Permission to hate me

Show me that you can handle my honesty…
Show me that grace was made
For people like me.
– Mikeschair, People Like Me

“I need to give you permission to hate me if that’s what you need to do heal,” I wrote in an email. “If you need to hate me and everything that I am in order to heal yourself and become everything you need to be, you have permission.”

This last summer, I adjusted to living in my very own apartment, without roommates or family, and I lost touch with nearly all of my best friends.

I learned to be alone. And sometimes I was intensely lonely. But I discovered it was okay to be Eleanor. Just me.

In September, I sent one of my close friends that email. I’d hurt her, and I wanted her to have permission to be angry with me if that’s what would heal her and possibly our friendship later.

The statement requires I know my own worth enough that I don’t need approval.

I love people. Random interactions, laughter, and doing odd things like wearing aluminum foil on my head around campus just to get weird reactions give me an extroverted recharge.

But I still need to be secure enough in my identity to give others the freedom to hate me.

In the same way, I can respect a God who allows us to hate him. I love Christianity, because Jesus allows humans to hate him and abandon him. He gives us that space.

Not in the painful “nobody likes me, everybody hates me” singsong, not in self-deprecation. Jesus was secure in who he was. He lets us hurt him because he can handle the pain. For people repressed like me, we have to distinguish between emotional self-harm and step into a new security, a raw bravery.

(Disclaimer: I’m not promoting the idea of hatred. But hatred is a human emotion, and sometimes it’s necessary to let it out, not repress it. Even the Bible says to be angry, just don’t let the sun go down on your wrath. But the verse doesn’t advocate ignoring the anger. I’d rather someone hate me than exercise a false forgiveness, which is really repressed hatred. But I don’t do it as an unwilling victim.)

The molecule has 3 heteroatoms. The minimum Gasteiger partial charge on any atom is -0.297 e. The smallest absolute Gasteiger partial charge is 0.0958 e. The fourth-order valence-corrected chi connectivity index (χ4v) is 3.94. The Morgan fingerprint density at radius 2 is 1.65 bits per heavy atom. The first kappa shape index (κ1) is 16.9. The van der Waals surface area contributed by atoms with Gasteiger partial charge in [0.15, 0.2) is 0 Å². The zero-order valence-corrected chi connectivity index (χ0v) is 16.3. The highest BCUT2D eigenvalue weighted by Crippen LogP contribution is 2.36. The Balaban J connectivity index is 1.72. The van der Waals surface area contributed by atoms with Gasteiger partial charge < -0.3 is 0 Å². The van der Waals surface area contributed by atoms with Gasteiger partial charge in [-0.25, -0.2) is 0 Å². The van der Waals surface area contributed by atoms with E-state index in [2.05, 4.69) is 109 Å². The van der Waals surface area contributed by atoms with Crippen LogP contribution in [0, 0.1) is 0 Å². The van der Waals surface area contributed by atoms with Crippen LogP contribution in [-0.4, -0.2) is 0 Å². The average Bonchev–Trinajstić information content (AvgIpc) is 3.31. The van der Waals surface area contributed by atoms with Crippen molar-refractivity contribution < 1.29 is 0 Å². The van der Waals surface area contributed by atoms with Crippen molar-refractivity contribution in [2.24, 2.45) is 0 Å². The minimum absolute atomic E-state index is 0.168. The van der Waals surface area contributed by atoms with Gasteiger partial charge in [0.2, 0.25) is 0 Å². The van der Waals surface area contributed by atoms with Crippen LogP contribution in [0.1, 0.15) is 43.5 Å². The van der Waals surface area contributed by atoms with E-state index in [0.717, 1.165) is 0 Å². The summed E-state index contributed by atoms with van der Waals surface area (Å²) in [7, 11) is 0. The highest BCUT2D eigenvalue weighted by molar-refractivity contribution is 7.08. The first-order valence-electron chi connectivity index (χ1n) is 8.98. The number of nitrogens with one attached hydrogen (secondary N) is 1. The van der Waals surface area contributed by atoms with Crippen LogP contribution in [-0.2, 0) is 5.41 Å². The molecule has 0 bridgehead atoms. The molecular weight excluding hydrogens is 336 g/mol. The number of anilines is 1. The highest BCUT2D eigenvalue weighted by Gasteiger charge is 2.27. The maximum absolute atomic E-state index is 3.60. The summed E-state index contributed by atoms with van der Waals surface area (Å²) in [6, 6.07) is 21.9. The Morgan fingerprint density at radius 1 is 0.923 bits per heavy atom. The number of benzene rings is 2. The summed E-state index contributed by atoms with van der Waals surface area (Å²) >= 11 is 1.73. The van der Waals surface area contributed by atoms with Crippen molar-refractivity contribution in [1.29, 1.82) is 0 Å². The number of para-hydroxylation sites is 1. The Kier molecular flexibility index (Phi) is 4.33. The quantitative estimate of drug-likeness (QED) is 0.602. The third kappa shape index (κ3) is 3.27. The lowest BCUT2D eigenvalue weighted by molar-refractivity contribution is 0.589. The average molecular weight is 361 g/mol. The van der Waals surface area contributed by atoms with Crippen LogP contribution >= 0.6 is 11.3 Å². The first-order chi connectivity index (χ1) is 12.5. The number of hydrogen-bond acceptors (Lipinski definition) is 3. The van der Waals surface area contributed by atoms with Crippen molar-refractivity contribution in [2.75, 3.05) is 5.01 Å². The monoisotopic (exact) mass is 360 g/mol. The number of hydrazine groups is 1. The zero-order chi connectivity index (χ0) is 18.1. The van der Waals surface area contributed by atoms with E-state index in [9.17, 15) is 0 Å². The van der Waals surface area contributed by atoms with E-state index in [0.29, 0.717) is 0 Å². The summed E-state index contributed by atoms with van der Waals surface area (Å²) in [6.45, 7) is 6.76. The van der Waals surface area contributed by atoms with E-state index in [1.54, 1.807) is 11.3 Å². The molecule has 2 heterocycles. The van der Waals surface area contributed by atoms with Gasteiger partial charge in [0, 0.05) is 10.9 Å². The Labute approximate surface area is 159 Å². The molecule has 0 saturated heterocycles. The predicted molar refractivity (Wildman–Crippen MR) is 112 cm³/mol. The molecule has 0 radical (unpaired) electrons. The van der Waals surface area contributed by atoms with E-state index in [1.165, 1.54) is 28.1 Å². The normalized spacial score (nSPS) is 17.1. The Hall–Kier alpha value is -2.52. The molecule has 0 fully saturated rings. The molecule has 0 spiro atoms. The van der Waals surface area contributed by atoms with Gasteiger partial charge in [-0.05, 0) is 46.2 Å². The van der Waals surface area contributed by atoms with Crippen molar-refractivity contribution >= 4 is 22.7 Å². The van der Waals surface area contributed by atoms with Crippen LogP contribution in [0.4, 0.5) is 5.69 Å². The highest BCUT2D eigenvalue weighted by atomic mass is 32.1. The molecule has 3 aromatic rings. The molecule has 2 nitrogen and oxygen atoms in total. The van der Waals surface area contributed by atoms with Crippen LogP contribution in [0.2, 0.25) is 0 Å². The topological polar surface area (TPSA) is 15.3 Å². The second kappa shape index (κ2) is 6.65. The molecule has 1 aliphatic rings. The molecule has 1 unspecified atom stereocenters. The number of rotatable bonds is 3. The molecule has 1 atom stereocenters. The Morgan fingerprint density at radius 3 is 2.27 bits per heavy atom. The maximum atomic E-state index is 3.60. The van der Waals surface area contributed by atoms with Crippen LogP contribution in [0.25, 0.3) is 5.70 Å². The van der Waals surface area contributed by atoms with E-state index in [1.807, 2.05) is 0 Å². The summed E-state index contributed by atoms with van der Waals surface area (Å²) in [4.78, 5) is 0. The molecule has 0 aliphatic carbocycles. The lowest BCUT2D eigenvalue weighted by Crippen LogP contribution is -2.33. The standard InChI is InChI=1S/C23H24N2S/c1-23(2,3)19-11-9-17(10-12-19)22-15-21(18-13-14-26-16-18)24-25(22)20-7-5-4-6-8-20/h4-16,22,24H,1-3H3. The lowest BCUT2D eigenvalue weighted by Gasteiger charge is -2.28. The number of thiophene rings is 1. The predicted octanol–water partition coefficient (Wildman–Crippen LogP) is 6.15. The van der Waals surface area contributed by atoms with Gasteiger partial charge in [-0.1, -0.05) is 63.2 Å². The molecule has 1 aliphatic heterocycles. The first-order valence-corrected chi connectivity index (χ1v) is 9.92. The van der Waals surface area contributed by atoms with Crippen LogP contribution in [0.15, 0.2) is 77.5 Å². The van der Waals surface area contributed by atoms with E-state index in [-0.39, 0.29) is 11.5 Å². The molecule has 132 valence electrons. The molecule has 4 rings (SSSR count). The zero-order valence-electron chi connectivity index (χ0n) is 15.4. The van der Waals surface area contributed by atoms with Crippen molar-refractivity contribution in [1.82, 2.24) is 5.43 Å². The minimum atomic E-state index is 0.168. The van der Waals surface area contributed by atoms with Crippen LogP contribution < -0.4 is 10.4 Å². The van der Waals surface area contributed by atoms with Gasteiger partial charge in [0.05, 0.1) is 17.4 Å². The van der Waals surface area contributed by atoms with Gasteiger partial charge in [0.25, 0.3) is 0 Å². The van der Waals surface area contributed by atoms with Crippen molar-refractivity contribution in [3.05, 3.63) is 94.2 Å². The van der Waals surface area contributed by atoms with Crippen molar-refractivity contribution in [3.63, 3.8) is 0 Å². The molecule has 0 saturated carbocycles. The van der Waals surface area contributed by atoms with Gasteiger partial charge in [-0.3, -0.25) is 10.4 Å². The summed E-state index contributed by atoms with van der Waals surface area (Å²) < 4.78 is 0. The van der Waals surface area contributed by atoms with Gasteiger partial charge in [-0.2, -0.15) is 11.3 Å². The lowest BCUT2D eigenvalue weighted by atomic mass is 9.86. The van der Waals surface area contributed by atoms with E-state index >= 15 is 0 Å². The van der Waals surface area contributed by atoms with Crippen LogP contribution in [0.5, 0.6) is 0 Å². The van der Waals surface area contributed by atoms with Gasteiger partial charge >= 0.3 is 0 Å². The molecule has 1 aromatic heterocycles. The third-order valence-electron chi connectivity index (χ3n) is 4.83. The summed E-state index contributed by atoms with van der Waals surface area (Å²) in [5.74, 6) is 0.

I recognize that maybe people need to hate me to move on, if I caused their pain. And I bear responsibility for that.

Also, I believe in my mission, in my purpose. I am open to criticism and ask for my friends’ opinions on my choices. I strive to not cause harm. But ultimately I should be able to stand behind what I do.

Jesus said his disciples would be hated. So I shouldn’t be surprised if I make a bold move and there is backlash.

(Disclaimer: Not an excuse to have a persecution complex. Jesus said if you are following him, people will hate you. But you can’t reverse the syllogism. You can’t say that if people hate me, I am doing what Jesus wants. You can’t deny the antecedent to prove the consequent, it’s a logical fallacy. So just because I am being criticized doesn’t mean I’m doing “the right thing.” I might just be a giant annoying jerk. Which is why outside perspective is so important.)

So for you, if you are offended by me, if I have hurt you, I give you permission to hate me. Let me know if there is something I can do to encourage healing in your life.

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4 thoughts on “Permission to hate me

  1. I am still mulling over the thoughts here, but allow me to comment first on the statement that “Jesus gives us permission to hate him”. I think I understand it in the context of the post, but although Jesus allows this, it has consequences that breaks His heart: “If you deny Me before men, I will deny you before My Father which is in Heaven.” (Mt. 10:33) and Matthew 12:31 ” Therefore I say to you, every sin and blasphemy will be forgiven men, but the blasphemy against the Spirit will not be forgiven men.” He is perfectly balanced and His love is balanced with His justice.

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    1. ^ The kind of hate you are talking about is rejecting God. A permanent, final-answer kind of hatred. But you can hate him and not reject him at the same time. Eleanor is talking about the non-permanent form of hatred. The I-just-can’t-love-you-right-now kind. It’s /meant/ to be temporary.

      Liked by 1 person

    2. Totally agree that it does break Jesus’ heart — as the God-man, Jesus knows human emotions, and very few people would actually /enjoy/ being hated.

      But my point is that somehow he lets us do it, he gives us that choice, full and free. He doesn’t manipulate us into choosing him, and that’s why I can trust him. And, like my friend Anna said, I think he lets us do it because he’s trying to honestly win our hearts, not force his way in. So he did and I think still does let us hurt him, let us hate him, because sometimes that’s part of our own humanness and our journey to him. Does that clarify more?

      Would like to hear your other thoughts as you mull over it. ^^

      Liked by 1 person

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